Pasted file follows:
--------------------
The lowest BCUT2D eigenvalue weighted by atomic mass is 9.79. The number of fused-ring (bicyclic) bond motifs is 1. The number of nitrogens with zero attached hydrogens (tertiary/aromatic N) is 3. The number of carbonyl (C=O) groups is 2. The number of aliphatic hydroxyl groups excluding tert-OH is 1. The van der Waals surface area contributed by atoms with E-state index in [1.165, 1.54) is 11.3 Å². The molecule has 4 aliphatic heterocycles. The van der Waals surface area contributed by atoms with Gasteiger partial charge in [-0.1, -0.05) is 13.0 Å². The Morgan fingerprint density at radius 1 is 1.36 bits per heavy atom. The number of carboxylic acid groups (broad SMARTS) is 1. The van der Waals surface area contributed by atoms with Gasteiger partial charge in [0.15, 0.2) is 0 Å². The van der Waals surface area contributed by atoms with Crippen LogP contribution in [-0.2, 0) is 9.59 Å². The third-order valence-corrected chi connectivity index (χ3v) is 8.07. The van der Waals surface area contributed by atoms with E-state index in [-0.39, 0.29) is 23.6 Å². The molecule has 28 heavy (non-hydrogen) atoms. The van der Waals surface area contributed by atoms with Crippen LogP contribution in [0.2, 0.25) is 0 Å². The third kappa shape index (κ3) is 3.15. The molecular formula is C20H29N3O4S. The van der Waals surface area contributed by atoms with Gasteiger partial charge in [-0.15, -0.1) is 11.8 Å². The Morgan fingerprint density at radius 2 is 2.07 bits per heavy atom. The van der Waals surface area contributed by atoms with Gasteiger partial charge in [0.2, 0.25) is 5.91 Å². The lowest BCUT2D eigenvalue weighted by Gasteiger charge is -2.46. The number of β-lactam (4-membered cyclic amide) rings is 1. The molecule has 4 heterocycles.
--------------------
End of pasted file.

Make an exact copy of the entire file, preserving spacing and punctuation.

The lowest BCUT2D eigenvalue weighted by atomic mass is 9.79. The number of fused-ring (bicyclic) bond motifs is 1. The number of nitrogens with zero attached hydrogens (tertiary/aromatic N) is 3. The number of carbonyl (C=O) groups is 2. The number of aliphatic hydroxyl groups excluding tert-OH is 1. The van der Waals surface area contributed by atoms with E-state index in [1.165, 1.54) is 11.3 Å². The molecule has 4 aliphatic heterocycles. The van der Waals surface area contributed by atoms with Gasteiger partial charge in [-0.1, -0.05) is 13.0 Å². The Morgan fingerprint density at radius 1 is 1.36 bits per heavy atom. The number of carboxylic acid groups (broad SMARTS) is 1. The van der Waals surface area contributed by atoms with Gasteiger partial charge in [0.15, 0.2) is 0 Å². The van der Waals surface area contributed by atoms with Crippen LogP contribution in [-0.2, 0) is 9.59 Å². The third-order valence-corrected chi connectivity index (χ3v) is 8.07. The van der Waals surface area contributed by atoms with E-state index in [-0.39, 0.29) is 23.6 Å². The molecule has 28 heavy (non-hydrogen) atoms. The van der Waals surface area contributed by atoms with Crippen LogP contribution in [0.2, 0.25) is 0 Å². The third kappa shape index (κ3) is 3.15. The molecular formula is C20H29N3O4S. The van der Waals surface area contributed by atoms with Gasteiger partial charge in [-0.15, -0.1) is 11.8 Å². The Morgan fingerprint density at radius 2 is 2.07 bits per heavy atom. The van der Waals surface area contributed by atoms with Gasteiger partial charge in [0.2, 0.25) is 5.91 Å². The lowest BCUT2D eigenvalue weighted by Gasteiger charge is -2.46. The number of β-lactam (4-membered cyclic amide) rings is 1. The molecule has 4 heterocycles.